Evidence-Based Research Series-Paper 3: Using an Evidence-Based Research approach to place your results into context after the study is performed to ensure usefulness of the conclusion
Lund, H., Juhl, C. B., Nørgaard, B., Draborg, E., Henriksen, M., Andreasen, J., Christensen, R., Nasser, M., Ciliska, D., Tugwell, P., Clarke, M., Blaine, C., Martin, J., Ban, J-W., Brunnhuber, K., Robinson, K. A. & Evidence-Based Research Network, jan. 2021, I: Journal of Clinical Epidemiology. 129, s. 167-171 5 s.
Publikation: Bidrag til tidsskrift › Tidsskriftartikel › Forskning › peer review
Background and Objective: There is considerable actual and potential waste in research. Using evidence-based research (EBR) can ensure the value of a new study. The aim of this article, the third in a series, is to describe an EBR approach to putting research results into context. Study Design and Setting: EBR is the use of prior research in a systematic and transparent way to inform a new study so that it is answering questions that matter in a valid, efficient, and accessible manner. In this third and final article of a series, we describe how to use the context of existing evidence to reach and present a trustworthy and useful conclusion when reporting results from a new clinical study. Results: We describe a method, the EBR approach, that by using a systematic and transparent consideration of earlier similar studies when interpreting and presenting results from a new original study will ensure usefulness of the conclusion. Conclusion: Using an EBR approach will improve the usefulness of a clinical study by providing the context to draw more valid conclusions and explicit information about new research needs.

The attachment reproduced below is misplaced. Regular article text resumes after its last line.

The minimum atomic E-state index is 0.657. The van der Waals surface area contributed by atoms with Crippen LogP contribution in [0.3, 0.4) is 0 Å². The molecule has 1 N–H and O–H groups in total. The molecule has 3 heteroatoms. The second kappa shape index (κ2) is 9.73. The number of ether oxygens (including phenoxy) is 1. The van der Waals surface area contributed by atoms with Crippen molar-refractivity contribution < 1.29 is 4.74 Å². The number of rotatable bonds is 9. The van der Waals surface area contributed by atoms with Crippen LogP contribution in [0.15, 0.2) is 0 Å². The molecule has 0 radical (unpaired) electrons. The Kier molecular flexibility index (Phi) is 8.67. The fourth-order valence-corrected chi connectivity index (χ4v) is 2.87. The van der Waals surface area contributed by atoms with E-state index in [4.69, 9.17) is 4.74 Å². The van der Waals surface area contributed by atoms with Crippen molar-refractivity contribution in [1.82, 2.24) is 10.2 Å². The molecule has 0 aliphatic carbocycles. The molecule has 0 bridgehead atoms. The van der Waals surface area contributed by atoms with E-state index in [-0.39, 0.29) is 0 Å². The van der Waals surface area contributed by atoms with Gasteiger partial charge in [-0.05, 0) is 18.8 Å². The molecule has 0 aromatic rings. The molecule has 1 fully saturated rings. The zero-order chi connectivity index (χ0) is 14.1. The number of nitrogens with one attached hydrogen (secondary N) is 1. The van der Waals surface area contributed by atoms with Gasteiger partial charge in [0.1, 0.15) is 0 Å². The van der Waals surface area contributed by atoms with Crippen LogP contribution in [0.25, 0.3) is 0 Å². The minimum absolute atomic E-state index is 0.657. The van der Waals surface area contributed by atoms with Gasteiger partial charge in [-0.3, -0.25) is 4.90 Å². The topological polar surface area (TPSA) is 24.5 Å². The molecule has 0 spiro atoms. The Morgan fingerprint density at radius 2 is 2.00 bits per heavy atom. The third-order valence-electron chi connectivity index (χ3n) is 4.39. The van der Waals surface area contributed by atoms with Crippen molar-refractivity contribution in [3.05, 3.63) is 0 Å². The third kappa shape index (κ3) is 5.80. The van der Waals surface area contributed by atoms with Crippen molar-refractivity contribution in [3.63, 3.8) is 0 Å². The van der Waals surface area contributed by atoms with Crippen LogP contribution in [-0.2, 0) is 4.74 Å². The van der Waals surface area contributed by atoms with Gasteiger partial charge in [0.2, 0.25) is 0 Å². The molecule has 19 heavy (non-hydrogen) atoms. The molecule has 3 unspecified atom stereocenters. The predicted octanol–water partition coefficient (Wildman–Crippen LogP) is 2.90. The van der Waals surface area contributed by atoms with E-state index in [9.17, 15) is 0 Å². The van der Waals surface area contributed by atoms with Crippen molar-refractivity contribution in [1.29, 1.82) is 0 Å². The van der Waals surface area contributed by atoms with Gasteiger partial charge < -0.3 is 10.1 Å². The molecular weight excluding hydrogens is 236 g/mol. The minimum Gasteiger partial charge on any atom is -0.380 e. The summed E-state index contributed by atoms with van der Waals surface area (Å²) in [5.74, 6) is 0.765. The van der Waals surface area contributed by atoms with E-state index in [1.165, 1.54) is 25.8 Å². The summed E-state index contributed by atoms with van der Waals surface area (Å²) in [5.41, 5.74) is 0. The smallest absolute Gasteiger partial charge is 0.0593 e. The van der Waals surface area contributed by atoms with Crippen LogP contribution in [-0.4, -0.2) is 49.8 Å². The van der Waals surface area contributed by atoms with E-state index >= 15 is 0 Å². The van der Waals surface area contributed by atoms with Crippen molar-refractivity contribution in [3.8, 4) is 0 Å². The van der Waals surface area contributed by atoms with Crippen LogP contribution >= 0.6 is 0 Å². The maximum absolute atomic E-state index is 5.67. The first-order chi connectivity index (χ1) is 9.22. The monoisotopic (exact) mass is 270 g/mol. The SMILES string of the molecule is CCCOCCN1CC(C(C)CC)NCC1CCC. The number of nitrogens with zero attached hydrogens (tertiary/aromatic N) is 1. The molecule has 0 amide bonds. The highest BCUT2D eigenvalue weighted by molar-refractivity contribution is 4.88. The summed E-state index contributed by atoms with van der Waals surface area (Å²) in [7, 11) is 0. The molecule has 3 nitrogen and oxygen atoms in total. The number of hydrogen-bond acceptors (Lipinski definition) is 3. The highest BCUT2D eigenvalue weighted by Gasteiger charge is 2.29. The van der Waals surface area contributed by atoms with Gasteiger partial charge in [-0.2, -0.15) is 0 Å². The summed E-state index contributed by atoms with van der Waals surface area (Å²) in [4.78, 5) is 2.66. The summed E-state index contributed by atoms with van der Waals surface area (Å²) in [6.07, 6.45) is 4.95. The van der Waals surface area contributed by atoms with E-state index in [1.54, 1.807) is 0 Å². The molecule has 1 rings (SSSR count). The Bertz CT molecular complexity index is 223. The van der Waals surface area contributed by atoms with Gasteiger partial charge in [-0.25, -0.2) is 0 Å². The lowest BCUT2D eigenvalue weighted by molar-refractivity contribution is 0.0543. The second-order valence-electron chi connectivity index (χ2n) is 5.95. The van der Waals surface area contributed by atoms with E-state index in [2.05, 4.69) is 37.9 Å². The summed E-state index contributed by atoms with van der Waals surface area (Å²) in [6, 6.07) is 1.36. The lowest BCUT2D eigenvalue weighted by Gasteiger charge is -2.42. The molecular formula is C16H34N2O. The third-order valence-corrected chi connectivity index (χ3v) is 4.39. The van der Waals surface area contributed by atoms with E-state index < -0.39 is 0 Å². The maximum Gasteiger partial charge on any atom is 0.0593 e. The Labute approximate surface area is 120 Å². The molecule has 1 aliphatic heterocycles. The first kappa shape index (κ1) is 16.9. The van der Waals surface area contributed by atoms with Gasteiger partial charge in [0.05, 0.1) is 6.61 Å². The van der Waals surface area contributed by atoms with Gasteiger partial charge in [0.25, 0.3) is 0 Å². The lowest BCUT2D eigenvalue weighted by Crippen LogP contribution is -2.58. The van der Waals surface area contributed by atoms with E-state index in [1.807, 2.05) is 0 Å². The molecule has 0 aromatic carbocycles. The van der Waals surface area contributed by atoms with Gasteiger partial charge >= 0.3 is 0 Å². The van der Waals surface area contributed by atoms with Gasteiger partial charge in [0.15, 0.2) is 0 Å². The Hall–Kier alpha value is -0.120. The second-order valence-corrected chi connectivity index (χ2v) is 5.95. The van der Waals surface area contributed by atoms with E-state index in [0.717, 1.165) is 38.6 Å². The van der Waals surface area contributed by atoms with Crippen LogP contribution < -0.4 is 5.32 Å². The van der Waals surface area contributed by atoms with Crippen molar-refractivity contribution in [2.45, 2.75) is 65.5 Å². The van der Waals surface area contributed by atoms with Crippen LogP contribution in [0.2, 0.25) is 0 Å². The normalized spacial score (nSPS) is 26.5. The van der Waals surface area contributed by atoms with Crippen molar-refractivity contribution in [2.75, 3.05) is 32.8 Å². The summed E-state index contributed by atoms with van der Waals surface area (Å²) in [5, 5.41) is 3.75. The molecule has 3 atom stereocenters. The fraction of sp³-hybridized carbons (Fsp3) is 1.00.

|Tidsskrift||Journal of Clinical Epidemiology|
|Status||Udgivet - jan. 2021|
This work has been prepared as part of the Evidence-Based Research Network (ebrnetwork.org). The EBRNetwork is an international network that promotes the use of systematic reviews when prioritizing, designing, and interpreting research. Evidence-based research is the use of prior research in a systematic and transparent way to inform the new study so that it is answering questions that matter in a valid, efficient, and accessible manner. The authors thank the Centre for Evidence-Based Practice, Western Norway University of Applied Sciences for their very generous support of the EBRNetwork. The Parker Institute, Bispebjerg and Frederiksberg Hospital (Professor Christensen and Professor Henriksen) are supported by a core grant from the Oak Foundation USA (OCAY-18-774-OFIL). Financial support, This research did not receive any specific grant from funding agencies in the public, commercial, or not-for-profit sectors.
The Parker Institute, Bispebjerg and Frederiksberg Hospital (Professor Christensen and Professor Henriksen) are supported by a core grant from the Oak Foundation USA ( OCAY-18-774-OFIL ).